Intervention aids students and savings Program gets jump on trouble, skirts special education

'It's a group approach'

At 16 schools, a 25% decline in more costly referrals

June 09, 1996|By Howard Libit | Howard Libit,SUN STAFF

At a time of fiscal belt-tightening, Howard County school board members are putting more money into a little-known program that helps students with academic or behavioral problems before they require expensive special education services.

Dubbed the "instructional consultation model," the program sets up teams of teachers, administrators and psychologists in schools to work with children, some of whom otherwise might be funneled into more costly programs for those with physical or psychological disabilities.

At the 16 schools where the 4-year-old program is in effect, officials report a 25 percent drop in the number of students referred to more expensive special education programs.

The program serves a wide variety of students, including many performing below their academic abilities who likely would not be referred to special education.

But school officials are particularly intrigued by the decline in the number of students referred to special education at schools where the program is in place.

Special education makes up about 11 percent of the system's $240 million budget. With that in mind, school board members have decided to put an additional $220,000 into the cost-saving program, expanding it to six more schools in September.

They say the program -- one of the few areas in the budget singled out by the board for expansion next year -- is the only thing they've seen that offers hope of limiting the costs without reducing special education services to those students who need it.

"Special education has the potential of requiring an incredible amount of resources," said Stephen Bounds, the board member who was most vocal in pushing for the program to be expanded. "It's scary, and we need to do something about it."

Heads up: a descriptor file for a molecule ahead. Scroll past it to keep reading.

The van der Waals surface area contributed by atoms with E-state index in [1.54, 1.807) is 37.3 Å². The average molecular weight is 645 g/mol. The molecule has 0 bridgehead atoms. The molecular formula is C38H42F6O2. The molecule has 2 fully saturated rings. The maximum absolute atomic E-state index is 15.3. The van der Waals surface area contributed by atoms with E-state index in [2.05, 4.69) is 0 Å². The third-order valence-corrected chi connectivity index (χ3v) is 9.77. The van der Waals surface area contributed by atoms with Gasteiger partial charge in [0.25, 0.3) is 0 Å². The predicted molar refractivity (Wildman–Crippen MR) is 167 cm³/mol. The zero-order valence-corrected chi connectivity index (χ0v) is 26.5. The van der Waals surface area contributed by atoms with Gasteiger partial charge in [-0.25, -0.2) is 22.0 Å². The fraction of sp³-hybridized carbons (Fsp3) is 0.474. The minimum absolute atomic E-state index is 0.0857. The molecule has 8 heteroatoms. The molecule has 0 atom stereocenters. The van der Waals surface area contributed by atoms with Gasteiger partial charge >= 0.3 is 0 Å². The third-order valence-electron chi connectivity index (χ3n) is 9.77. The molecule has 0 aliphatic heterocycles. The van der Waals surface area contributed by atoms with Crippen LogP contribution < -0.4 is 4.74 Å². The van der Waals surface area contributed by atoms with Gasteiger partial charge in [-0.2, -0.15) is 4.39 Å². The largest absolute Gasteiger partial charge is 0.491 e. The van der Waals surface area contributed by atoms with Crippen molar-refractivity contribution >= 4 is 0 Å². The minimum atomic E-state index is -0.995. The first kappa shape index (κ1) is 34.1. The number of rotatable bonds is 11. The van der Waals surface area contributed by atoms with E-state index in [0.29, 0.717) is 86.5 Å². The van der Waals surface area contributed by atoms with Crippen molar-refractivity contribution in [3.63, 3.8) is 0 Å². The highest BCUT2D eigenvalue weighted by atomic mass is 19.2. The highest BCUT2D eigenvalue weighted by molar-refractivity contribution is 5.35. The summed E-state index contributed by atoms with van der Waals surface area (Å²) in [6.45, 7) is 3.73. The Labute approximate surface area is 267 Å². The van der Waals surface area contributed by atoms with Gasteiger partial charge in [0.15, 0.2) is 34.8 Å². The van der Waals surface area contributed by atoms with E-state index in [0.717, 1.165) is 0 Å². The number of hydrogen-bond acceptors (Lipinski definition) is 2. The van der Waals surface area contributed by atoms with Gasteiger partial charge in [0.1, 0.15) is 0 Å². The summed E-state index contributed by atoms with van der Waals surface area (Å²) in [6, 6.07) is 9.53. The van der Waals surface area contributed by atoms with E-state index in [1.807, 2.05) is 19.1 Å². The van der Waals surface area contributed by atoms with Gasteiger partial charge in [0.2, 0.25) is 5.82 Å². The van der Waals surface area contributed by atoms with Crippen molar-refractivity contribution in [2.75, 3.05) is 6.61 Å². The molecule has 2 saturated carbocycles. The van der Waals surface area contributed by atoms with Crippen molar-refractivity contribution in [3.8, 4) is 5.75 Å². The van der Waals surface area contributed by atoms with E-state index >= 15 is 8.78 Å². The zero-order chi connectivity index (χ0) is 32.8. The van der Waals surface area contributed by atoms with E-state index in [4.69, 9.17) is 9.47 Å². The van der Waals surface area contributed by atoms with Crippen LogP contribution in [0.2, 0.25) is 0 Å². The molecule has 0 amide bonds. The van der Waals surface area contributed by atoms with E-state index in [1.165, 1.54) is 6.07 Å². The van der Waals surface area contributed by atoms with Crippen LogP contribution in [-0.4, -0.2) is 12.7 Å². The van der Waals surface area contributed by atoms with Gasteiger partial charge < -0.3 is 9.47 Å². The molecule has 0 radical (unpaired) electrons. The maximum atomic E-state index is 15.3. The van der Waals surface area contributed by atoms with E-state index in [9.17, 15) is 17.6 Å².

A similar program in Pennsylvania has seen special education referral rates drop by as much as 50 percent, Bounds said.

But supporters also warn that while the initial results are encouraging, more time and evaluation will be needed to see if they hold up over time.

"It's possible that these kids may pop up later in the process," said Sandra Marx, the school system's director of special education. Still, board members and many school staff say the money to hire three more psychologists is well-spent if it can stem the spiraling growth in special education costs, which over the past five years have increased 50 percent faster than the school system's budget.

To receive special education services, students must have a documented physical, emotional or learning difficulty. The school system's special education population is 4,100 students, out of a total enrollment of about 37,000.

But in many schools, special education had become the only place to send students whose problems may have gone unnoticed for years and who simply needed extra, individualized attention.

"With the traditional model, a teacher had to try to solve everything on her own, and if it wasn't working, the teacher decided that maybe the student had to be tested for special education," said Eleonore Krebs, the school system's supervisor psychological services. "No matter how benign they are, labels do create stereotypes."

The instructional consultation program has decreased the need for teachers to turn to special education for students with whom they are having problems.

"We no longer have teachers deciding that they don't know how to handle a student and figuring they'll just refer the student to special education," said Margie McMahon, a special education teacher at Mount View Middle School. "With this program, now they have another option to try to diagnose the problem and solve it."

Under the team approach, each school sets up a team of teachers, administrators and a psychologist who become experts on "problem-solving."

Teachers who have problems handling a particular student -- ranging from spelling troubles that can't be solved to a pupil's refusal to complete assignments to simple misbehavior -- can ask the team for advice.

"The philosophy is to intervene early rather than wait for students to fail," said Todd Gravois, the system psychologist who most closely oversees the program.

The program, now in 13 elementary and three middle schools, appears to be working. A study of the cases handled in the schools found that 75 percent of the students demonstrated academic improvement.

And students with a wide-range of academic abilities have been helped by the program, as teachers are encouraged to seek assistance whenever any students are performing below expectations.

At Mount View Middle recently, sixth-grade teachers struggled with how to improve the work habits of a student who had "shut down" with the onset of spring.

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